In the eyes and ears of many Focus die-hards ‘Mother Focus’ was the end of an impressive run for the kings of Dutch progressive rock.
Written by: Eric
ALBUM: Mother Focus
SERIAL: 2344 053
CD REISSUE: Discogs Reissue List
COUNTRY OF ORIGIN: Netherlands
LINEUP: Thijs Van Leer – keyboards, flute, vocals * Jan Akkerman – guitars * Bert Ruiter – bass, vocals * David Kemper, Collin Allen – drums
TRACK LISTING: 01 Mother Focus * 02 I Need A Bathroom * 03 Bennie Helder * 04 Soft Vanilla * 05 Hard Vanilla * 06 Tropic Bird * 07 Focus IV * 08 Someone’s Crying.What! * 09 All Together.Oh That! * 10 No Hang Ups * 11 My Sweetheart * 12 Father Bach
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In the eyes and ears of many Focus die-hards this album was the end of an impressive run for the kings of Dutch progressive rock. Following a trio of classic releases – ‘Moving Waves’, ‘3’ and the universally acclaimed jewel of their catalog ‘Hamburger Concerto’, the band were following the mid-decade trend towards shorter, more concise material much like their British contemporaries ELP and Gentle Giant.
But trouble was brewing within as the arguing between Thijs Van Leer and virtuoso guitarist Jan Akkerman became too much for frustrated drummer Collin Allen who left early in the recording and was hastily replaced by American David Kemper for the remaining sessions and subsequent tour.
Up to this point Classical rock was their bread and butter but what we have on ‘Mother Focus’ was less Bach and more light jazz, treading dangerously close to disco but it wasn’t entirely a bad thing. There’s only a pair of cuts with voice, the opening title track featuring Van Leer’s trademark wordless falsetto (remember ‘Hocus Pocus’?) and Akkerman’s first vocal appearance on a Focus album ‘I Need A Bathroom’.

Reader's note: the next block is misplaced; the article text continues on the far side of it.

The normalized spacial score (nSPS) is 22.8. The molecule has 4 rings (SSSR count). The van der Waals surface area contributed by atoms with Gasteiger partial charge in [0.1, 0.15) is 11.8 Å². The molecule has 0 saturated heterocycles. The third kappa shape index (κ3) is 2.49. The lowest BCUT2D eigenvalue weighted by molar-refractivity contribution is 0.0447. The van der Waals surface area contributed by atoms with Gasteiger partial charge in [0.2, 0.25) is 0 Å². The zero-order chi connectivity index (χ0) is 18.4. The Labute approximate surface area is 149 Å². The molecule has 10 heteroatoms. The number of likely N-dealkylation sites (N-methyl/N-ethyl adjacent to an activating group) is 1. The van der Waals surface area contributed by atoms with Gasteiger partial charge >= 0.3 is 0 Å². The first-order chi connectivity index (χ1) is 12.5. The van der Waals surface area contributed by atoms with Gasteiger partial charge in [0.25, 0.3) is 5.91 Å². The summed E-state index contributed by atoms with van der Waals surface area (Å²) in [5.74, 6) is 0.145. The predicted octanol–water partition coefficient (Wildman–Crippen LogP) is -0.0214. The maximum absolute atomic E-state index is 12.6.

He probably should have kept his desire to sing a secret as he just doesn’t cut it, sounding way too much like Bob Dylan to these ears. Ugly, but from here on the side varies with ‘Bennie Helder’ sounding like Focus of old while ‘Soft Vanilla’ and its disco-swishy counterpart ‘Hard Vanilla’ reminds me of fusion outfits Caldera, Nova and the like.
The flip fares better with the more typical ‘Focus IV’ and the sublime ‘Someone’s Crying.. What!’ bookended with the country-ish ‘All Together.. Oh That!’. Nicely done and ‘No Hang Ups’ has that familiar sound with beautiful interplay betwixt Akkerman’s soulful guitar and Van Leer’s subtle keys. Although closing with the minute and a half ‘Father Bach’ only reminds the listener of the grandeur and progressive innovation that they were previously known for, most of which is unfortunately missing here.
The excellent odds ‘n sods ‘Ship of Memories’ mopped up unreleased material from previous album sessions although Akkerman was long gone by the time 1978’s ‘Focus Con Proby’ hit the racks. Very much a jazz fusion album featuring soul star PJ Proby on vocals and not one, but two guitarists as well as well as future Journey and GDM fave Steve Smith on drums. The overall effect was closer to the late ’70s Santana albums but again, light years from the groundbreaking band these guys once were.
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